Note that in some cases an address is represented by a Lisp integer, and in other cases it is represented by a real pointer. Pointers are usually used when an object in the current address space is being referred to. The MACH virtual memory manipulation calls must use integers, since in principle the address could be in any process, and Lisp cannot abide random pointers. Because these types are represented differently in Lisp, one must explicitly coerce between these representations.
System Area Pointers (SAPs) provide a mechanism that bypasses the
Alien type system and accesses virtual memory directly. A SAP is a
raw byte pointer into the
lisp process address space. SAPs are
represented with a pointer descriptor, so SAP creation can cause
consing. However, the compiler uses a non-descriptor representation
for SAPs when possible, so the consing overhead is generally minimal.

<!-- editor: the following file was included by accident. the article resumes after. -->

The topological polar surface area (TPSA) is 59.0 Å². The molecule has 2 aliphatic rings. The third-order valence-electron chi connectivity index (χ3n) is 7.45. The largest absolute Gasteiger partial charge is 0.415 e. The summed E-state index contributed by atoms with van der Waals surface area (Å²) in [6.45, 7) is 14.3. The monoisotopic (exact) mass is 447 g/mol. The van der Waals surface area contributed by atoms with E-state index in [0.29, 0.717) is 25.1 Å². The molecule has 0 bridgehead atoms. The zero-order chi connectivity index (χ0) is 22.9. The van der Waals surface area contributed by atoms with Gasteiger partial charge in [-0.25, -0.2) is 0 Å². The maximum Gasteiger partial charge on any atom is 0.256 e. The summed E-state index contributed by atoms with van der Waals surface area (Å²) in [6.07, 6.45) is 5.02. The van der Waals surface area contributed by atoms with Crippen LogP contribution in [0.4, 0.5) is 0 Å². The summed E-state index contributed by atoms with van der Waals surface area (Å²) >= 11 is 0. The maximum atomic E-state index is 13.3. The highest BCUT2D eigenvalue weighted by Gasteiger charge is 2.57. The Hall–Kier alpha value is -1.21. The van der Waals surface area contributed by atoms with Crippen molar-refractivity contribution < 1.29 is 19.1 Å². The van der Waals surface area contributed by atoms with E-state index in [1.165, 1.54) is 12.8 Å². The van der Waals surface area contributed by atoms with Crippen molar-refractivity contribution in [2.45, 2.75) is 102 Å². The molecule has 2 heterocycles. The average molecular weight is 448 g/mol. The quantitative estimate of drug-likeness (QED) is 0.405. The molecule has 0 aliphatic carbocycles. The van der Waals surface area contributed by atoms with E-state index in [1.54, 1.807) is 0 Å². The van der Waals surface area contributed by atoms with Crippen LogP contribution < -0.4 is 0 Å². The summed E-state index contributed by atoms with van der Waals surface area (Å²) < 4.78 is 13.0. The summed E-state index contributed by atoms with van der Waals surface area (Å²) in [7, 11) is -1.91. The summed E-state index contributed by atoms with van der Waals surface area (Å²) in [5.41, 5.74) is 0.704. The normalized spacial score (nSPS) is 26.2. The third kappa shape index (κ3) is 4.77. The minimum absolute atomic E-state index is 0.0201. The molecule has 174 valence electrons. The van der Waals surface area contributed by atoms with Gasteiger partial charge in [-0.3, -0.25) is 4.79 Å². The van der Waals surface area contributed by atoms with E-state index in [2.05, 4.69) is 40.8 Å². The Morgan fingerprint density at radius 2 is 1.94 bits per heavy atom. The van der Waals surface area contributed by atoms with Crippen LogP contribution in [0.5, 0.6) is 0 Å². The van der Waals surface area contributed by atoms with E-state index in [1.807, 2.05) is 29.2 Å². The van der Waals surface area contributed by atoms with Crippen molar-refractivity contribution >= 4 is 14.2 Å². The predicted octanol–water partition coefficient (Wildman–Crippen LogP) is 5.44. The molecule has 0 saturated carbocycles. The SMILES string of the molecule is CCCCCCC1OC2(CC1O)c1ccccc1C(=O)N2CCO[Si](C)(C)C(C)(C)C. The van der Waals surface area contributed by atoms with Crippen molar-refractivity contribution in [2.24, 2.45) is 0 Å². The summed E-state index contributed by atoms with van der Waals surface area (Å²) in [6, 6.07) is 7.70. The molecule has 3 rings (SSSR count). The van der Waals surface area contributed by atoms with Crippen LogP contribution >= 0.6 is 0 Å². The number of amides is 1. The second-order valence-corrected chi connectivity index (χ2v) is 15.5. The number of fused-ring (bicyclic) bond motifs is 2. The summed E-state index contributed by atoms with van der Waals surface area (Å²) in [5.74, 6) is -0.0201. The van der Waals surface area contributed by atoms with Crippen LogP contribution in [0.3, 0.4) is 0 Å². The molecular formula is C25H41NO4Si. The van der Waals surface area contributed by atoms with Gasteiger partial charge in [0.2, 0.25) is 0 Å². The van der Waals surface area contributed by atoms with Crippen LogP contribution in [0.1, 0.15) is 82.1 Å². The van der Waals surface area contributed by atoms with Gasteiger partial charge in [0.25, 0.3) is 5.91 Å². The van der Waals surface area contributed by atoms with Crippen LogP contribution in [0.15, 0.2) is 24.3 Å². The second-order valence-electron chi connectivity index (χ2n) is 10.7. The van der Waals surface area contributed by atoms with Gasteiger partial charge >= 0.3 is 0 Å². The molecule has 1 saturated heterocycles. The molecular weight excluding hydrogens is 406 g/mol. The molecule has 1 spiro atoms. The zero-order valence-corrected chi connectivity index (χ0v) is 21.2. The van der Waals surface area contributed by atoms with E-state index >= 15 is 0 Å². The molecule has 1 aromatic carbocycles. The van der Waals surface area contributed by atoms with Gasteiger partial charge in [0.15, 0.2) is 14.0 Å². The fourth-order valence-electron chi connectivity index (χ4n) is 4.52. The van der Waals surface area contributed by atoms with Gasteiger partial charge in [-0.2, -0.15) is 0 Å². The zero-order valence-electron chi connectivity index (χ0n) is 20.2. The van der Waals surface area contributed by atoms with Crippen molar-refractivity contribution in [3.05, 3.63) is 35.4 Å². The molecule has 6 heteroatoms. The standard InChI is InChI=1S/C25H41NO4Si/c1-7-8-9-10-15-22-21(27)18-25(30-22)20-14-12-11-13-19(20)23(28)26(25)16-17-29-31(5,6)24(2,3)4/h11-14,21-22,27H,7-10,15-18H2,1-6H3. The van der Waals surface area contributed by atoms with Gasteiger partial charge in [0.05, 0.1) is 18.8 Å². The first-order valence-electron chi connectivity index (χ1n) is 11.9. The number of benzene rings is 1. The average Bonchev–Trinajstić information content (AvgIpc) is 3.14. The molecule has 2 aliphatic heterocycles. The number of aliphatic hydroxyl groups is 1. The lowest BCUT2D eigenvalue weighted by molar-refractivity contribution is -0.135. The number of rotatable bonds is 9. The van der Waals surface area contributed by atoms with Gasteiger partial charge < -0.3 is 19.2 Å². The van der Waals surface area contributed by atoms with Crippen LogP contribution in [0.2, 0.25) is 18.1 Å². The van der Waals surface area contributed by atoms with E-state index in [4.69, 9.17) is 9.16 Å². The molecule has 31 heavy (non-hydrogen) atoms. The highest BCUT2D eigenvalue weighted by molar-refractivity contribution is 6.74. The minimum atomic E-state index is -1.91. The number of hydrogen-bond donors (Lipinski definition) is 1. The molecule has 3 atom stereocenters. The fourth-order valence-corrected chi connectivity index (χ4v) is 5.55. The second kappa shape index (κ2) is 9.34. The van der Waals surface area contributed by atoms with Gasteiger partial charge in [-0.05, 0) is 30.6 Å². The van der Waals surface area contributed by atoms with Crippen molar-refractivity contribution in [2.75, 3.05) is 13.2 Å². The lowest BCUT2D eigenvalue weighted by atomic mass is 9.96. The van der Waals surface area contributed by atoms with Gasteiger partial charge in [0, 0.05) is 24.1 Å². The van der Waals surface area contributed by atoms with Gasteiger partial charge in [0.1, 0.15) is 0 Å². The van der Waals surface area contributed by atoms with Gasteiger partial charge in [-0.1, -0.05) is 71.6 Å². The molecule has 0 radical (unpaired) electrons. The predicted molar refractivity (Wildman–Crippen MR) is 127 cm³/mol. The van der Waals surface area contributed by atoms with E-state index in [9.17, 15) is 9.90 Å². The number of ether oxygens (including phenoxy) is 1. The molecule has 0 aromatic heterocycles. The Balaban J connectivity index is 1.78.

sap-int is used to generate an integer
corresponding to the system area pointer, suitable for passing to
the kernel interfaces (which want all addresses specified as
integers). The function
int-sap is used to do the opposite
conversion. The integer representation of a SAP is the byte offset
of the SAP from the start of the address space.
This function adds a byte offset to sap, returning a new SAP.
These functions return the 8, 16 or 32 bit unsigned integer at
offset from sap. The offset is always a byte
offset, regardless of the number of bits accessed.
be used with the these functions to deposit values into virtual
These functions are the same as the above unsigned operations, except that they sign-extend, returning a negative number if the high bit is set.